Port congestion and rising demand forces carriers into schedule adjustments
Increased demand and worsening port congestion in Asia is forcing the east-west alliance carriers to ...
Logistics stakeholders in Asia have shrugged off the China-US trade war as a “bump in the road” and reiterated their commitment to free trade.
“As we all know, free trade is taking somewhat of a thrashing these days, given the rise of unilateralism and protectionism,” Hong Kong chief executive Carrie Lam (pictured) told delegates at the Asia Logistics & Maritime Conference yesterday.
“Let me assure you that for Hong Kong the primacy of free trade is immutable.”
Addressing delegates at the event in Hong Kong, Ms Lam noted that the special administrative region had just completed a free trade agreement (FTA) with Australia, while a similar deal with ASEAN will begin in January.
“ASEAN is our second-largest trading partner and the agreement will surely boost our trade, investment and overall connectivity,” she said.
Karen Reddington, Asia Pacific president for FedEx Express, said the agreement, and the recently announced upgrade of the China-Singapore FTA, signalled a regional pursuit of physical, digital and regulatory connectivity.
“Asia is embracing free trade even while others are walking away,” she claimed. “Asia is a strong and resilient trading bloc – increased trade and connectivity are key to sustainable growth, and we see this endorsed around the region.”
Ms Reddington played down the impact on global trade of the US tariffs on Chinese goods.
“It’s worth putting it into perspective, because when we look at these things we look at the long run, and we just have to navigate our way through this bump in the road.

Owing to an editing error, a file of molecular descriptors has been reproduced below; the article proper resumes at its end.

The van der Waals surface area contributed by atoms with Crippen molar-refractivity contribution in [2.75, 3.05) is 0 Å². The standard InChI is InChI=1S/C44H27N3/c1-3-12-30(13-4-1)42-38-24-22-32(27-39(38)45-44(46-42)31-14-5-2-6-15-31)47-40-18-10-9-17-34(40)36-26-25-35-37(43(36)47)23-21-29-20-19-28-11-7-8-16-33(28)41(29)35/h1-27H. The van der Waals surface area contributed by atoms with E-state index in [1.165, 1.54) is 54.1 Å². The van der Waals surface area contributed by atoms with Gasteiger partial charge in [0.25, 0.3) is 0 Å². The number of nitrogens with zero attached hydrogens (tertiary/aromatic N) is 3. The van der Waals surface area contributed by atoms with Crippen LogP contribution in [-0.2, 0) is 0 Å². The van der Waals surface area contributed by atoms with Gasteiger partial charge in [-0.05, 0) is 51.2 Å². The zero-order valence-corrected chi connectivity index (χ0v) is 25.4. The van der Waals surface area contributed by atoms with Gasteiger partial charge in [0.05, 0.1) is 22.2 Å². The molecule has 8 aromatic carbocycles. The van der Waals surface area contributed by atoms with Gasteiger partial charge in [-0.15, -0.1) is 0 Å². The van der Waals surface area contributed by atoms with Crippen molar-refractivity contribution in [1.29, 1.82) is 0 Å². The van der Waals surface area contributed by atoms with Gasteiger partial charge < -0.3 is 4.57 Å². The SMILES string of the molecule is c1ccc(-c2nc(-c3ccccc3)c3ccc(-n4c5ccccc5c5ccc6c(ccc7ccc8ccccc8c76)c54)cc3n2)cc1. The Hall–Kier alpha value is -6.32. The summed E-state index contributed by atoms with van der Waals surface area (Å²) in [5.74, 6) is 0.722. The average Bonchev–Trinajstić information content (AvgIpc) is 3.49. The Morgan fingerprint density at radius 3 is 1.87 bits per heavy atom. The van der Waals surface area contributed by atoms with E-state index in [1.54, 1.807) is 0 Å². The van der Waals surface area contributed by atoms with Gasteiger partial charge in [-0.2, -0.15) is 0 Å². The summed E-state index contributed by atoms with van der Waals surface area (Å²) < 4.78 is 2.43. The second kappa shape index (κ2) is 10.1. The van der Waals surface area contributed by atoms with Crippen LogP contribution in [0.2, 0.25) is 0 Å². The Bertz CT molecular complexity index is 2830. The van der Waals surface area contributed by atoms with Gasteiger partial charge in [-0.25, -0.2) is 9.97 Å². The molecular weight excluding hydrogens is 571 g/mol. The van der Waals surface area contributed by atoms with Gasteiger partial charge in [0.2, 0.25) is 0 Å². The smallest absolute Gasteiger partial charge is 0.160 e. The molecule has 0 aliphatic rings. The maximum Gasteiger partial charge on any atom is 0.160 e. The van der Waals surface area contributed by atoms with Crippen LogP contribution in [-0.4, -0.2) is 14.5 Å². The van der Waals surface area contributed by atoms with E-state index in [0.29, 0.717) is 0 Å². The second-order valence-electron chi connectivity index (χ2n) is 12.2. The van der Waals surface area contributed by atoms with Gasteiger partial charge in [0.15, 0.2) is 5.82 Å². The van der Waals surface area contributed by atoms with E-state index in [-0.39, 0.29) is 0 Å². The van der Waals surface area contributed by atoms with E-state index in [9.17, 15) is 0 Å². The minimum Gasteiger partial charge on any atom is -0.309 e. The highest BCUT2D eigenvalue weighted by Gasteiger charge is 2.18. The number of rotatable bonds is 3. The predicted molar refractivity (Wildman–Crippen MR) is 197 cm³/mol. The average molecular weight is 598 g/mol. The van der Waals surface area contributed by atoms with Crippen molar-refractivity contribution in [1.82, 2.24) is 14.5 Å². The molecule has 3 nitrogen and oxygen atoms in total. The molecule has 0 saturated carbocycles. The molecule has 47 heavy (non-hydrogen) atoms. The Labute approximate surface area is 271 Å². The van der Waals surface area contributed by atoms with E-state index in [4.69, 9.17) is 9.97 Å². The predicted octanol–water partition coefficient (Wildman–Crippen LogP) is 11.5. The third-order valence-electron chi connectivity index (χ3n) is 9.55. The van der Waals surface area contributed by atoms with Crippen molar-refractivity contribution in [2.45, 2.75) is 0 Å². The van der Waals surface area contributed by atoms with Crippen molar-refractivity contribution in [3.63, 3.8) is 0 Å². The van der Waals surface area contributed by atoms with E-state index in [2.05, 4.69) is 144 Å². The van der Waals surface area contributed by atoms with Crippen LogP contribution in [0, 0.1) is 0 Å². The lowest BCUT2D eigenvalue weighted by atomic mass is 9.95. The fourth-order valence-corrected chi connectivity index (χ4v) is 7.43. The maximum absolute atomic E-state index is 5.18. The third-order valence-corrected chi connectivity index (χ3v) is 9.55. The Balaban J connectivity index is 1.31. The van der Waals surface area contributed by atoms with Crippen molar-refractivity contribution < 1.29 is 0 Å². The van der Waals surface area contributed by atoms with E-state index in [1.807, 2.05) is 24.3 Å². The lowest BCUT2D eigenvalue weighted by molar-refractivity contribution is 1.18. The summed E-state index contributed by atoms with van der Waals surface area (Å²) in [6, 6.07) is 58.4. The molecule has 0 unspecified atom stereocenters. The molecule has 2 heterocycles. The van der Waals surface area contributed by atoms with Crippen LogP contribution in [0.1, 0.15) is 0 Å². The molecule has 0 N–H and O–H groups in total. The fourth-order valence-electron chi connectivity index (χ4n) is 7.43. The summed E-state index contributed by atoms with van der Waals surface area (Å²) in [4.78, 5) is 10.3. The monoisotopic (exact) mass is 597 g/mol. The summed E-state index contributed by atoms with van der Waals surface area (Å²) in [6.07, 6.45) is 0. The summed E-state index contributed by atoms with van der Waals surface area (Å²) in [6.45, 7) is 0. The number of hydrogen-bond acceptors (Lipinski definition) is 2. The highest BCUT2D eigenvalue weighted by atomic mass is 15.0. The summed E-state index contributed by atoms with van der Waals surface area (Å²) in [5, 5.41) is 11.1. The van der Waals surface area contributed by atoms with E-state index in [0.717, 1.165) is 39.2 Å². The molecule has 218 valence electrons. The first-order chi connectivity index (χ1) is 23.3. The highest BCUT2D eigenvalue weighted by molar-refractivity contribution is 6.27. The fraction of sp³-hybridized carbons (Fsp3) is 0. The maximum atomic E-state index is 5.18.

“Yes, it’s the two biggest economies in the world, but from a FedEx perspective, but this lane only represents around 2% of our revenue.
“The tariffs are a tax, they’re a cost, but they aren’t a full stop. Trade will continue, we will be there to adapt,” she said.
Earlier this year, FedEx announced a new route connecting Hanoi with its Guangzhou hub and Ms Reddington singled out Vietnam as experiencing particularly strong trade growth, adding that intra-Asia trade, led by the “old Asian tigers”, was showing tremendous growth.
She added: “We also see significant opportunities between Asia and Europe. And in terms of cargo, that lane is as big, if not bigger, than the US, so once again it puts things into perspective.”
Maersk Line’s head of Greater China, Mike Fang, said global trade was “flexible and resilient”, with customers looking at sourcing alternatives in India and Vietnam.
“South-east Asian countries are growing fast, but China’s growth is still robust – GDP growth is still 6%, which is a big opportunity for all,” said Mr Fang.
However, Parash Jain, head of transport research Asia Pacific at HSBC, warned that 2019 was “looking dangerous” for shipping lines, since there was “no sign of restocking to reflect the rush orders from tariffs”.
He explained: “What surprises me most is, while anecdotally many of the shipping lines and retailers are talking about front-loading of demand to beat tariffs, it has not been reflected in the retail inventory-to-sales ratio.
“This could be a lagging indicator, rather than a leading indicator – a better-than-expected fourth quarter of 2018 could mean we will be entering a weak 2019.”